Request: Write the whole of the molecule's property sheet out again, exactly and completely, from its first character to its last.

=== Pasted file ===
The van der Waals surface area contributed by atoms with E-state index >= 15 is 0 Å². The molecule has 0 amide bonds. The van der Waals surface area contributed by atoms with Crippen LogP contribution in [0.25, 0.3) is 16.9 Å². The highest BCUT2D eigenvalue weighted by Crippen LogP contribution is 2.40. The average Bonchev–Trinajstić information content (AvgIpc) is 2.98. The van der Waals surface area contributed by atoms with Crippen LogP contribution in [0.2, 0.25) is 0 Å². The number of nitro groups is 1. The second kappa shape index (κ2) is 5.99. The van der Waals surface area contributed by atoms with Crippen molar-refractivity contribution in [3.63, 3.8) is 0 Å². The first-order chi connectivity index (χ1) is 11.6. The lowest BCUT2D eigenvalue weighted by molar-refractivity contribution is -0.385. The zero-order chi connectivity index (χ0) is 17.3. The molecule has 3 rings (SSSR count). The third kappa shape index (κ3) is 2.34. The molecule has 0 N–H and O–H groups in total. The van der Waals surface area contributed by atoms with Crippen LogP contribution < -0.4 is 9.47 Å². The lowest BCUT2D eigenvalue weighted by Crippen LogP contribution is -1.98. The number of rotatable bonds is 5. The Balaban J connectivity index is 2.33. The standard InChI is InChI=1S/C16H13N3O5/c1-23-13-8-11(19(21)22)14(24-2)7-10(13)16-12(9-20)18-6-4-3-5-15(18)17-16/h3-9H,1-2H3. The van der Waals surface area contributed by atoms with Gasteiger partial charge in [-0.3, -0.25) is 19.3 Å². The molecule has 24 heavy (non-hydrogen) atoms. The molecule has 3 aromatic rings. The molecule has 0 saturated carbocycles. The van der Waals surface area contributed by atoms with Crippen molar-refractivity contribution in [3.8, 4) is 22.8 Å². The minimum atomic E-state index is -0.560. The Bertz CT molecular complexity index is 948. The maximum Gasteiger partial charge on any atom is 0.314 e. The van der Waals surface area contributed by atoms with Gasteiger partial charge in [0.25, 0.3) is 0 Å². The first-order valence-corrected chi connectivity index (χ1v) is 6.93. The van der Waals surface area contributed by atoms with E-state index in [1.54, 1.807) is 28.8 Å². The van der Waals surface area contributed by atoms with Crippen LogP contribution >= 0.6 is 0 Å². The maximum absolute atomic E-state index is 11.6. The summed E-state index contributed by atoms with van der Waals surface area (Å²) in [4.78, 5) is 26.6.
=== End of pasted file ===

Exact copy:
The van der Waals surface area contributed by atoms with E-state index >= 15 is 0 Å². The molecule has 0 amide bonds. The van der Waals surface area contributed by atoms with Crippen LogP contribution in [0.25, 0.3) is 16.9 Å². The highest BCUT2D eigenvalue weighted by Crippen LogP contribution is 2.40. The average Bonchev–Trinajstić information content (AvgIpc) is 2.98. The van der Waals surface area contributed by atoms with Crippen LogP contribution in [0.2, 0.25) is 0 Å². The number of nitro groups is 1. The second kappa shape index (κ2) is 5.99. The van der Waals surface area contributed by atoms with Crippen molar-refractivity contribution in [3.63, 3.8) is 0 Å². The first-order chi connectivity index (χ1) is 11.6. The lowest BCUT2D eigenvalue weighted by molar-refractivity contribution is -0.385. The zero-order chi connectivity index (χ0) is 17.3. The molecule has 3 rings (SSSR count). The third kappa shape index (κ3) is 2.34. The molecule has 0 N–H and O–H groups in total. The van der Waals surface area contributed by atoms with Crippen LogP contribution < -0.4 is 9.47 Å². The lowest BCUT2D eigenvalue weighted by Crippen LogP contribution is -1.98. The number of rotatable bonds is 5. The Balaban J connectivity index is 2.33. The standard InChI is InChI=1S/C16H13N3O5/c1-23-13-8-11(19(21)22)14(24-2)7-10(13)16-12(9-20)18-6-4-3-5-15(18)17-16/h3-9H,1-2H3. The van der Waals surface area contributed by atoms with Gasteiger partial charge in [-0.3, -0.25) is 19.3 Å². The molecule has 24 heavy (non-hydrogen) atoms. The molecule has 3 aromatic rings. The molecule has 0 saturated carbocycles. The van der Waals surface area contributed by atoms with Crippen molar-refractivity contribution in [3.8, 4) is 22.8 Å². The minimum atomic E-state index is -0.560. The Bertz CT molecular complexity index is 948. The maximum Gasteiger partial charge on any atom is 0.314 e. The van der Waals surface area contributed by atoms with Gasteiger partial charge in [0.25, 0.3) is 0 Å². The first-order valence-corrected chi connectivity index (χ1v) is 6.93. The van der Waals surface area contributed by atoms with E-state index in [1.54, 1.807) is 28.8 Å². The van der Waals surface area contributed by atoms with Crippen LogP contribution >= 0.6 is 0 Å². The maximum absolute atomic E-state index is 11.6. The summed E-state index contributed by atoms with van der Waals surface area (Å²) in [4.78, 5) is 26.6.